1. The dog should be relaxed and not exhibit aggressive, defensive, or protective behaviors. The dog should not show interest in the person approaching and should stay in block position until released by the handler with an appropriate command.

Lights (locates and turns on lights ) Trainers will be asked to demonstrate the ability of the dog to enter a room ahead of the handler and turn on the lights to ensure good visibility, reduce the risk of falls, and generally make the Veteran feel more at ease. This is a task that will be performed simulated home environment. A standard consumer light switch must be used (touch plates or similar adaptive hardware are not acceptable).

  • To demonstrate the skill, the handler will walk the dog to a door or entryway and give the command to turn on lights. The dog should enter the room and turn on a light while the handler remains in the entryway.
  1. Once the lights are on, the dog will return to the handler’s side and wait for further direction.

Sweep (room, perimeter, turn on lights, if needed). Trainers will be asked to demonstrate the ability of the dog to enter a room ahead of the handler, turn on lights, and sweep the perimeter of the room. The dog should perform this task reliably each time and should not have to be given a command more than 3 times before complying.

  1. To demonstrate the skill, the handler will walk the dog to a door or entryway. If it is necessary to turn on lights (meaning a light switch is not accessible to the handler from the door or entryway) a command will be given. The dog should enter the room and turn on a light.
  • Once it is established that the room is clear, the dog will return to the handler’s side.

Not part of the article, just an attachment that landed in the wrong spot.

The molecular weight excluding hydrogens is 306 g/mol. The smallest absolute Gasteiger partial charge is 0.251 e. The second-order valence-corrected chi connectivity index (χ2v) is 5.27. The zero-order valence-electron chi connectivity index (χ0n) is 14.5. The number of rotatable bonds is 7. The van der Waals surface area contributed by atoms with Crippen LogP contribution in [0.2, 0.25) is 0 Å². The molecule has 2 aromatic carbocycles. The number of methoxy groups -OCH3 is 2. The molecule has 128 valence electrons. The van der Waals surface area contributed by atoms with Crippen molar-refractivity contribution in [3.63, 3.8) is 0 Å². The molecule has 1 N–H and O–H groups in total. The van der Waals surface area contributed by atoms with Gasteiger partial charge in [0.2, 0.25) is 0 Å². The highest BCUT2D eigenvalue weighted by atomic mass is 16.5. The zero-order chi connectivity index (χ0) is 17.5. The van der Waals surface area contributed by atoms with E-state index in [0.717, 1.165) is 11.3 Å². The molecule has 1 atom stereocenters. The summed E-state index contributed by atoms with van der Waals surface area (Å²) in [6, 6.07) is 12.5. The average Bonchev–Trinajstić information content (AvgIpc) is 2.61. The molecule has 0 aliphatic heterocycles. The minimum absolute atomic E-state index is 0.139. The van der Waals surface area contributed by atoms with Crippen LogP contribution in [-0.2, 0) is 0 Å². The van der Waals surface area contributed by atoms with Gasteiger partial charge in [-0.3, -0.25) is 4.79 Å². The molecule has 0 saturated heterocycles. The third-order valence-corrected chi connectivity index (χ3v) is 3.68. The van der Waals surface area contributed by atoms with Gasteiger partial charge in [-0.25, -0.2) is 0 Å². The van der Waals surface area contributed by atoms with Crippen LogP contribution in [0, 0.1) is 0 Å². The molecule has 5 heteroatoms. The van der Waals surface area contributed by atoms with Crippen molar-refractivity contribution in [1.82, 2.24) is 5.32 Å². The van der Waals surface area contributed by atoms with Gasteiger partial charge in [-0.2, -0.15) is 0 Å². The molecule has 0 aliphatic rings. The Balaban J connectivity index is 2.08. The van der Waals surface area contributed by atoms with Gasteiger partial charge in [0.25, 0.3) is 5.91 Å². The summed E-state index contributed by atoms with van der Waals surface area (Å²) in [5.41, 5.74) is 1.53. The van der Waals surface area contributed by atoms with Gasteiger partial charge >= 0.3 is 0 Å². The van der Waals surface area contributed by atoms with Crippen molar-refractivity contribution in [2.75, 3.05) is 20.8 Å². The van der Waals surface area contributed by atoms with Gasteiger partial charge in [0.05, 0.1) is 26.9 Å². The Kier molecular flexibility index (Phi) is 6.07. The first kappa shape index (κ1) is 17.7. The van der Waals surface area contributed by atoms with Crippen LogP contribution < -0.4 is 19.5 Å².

1. If the dog detects someone in the room it will alert the handler by barking.

Bring (retrieves an object at the request of the handler). Trainers will be asked to demonstrate the ability of the dog to bring specified items to the handler upon request. The dog should perform the task reliably each time and should not have to be given a command more than three times before responding. This task may be applicable to both the home and public environments.

  • To demonstrate the skill, the handler points to a specific object and gives the command. If the specified object is in a group of objects, the handler will say the name of the object in combination with the handler pointing to the object.
  1. Once the dog correctly locates the specified object, the dog carries the object to the handler and releases the object to the handler.

Behind/Post Block (stand behind Veteran to give space). handler will be asked to demonstrate the ability to have the dog provide physical space behind the handler. The dog should perform the task reliably each time and should not have to be given a command more than 3 times before complying.

  • This task should be demonstrated in a public place. The handler will walk with the dog for at least 30 feet then stop. The dog should naturally stop with the handler. The dog will be given the watch command and should step behind the handler to provide a physical barrier behind the handler. The dog should stay in “behind” position until released by the handler. Next, the handler should take the dog to a check-out counter or other place where they would need to stand in a line or stand in a group or crowd of people. The dog will be given the behind command and should step behind the handler.
  1. The dog should not exhibit aggressive, protective, or defensive behaviors.
  • The dog should be alert but not show interest in or seek attention from the people behind the 
handler.
  1. The dog should stay in the behind position until released by the handler.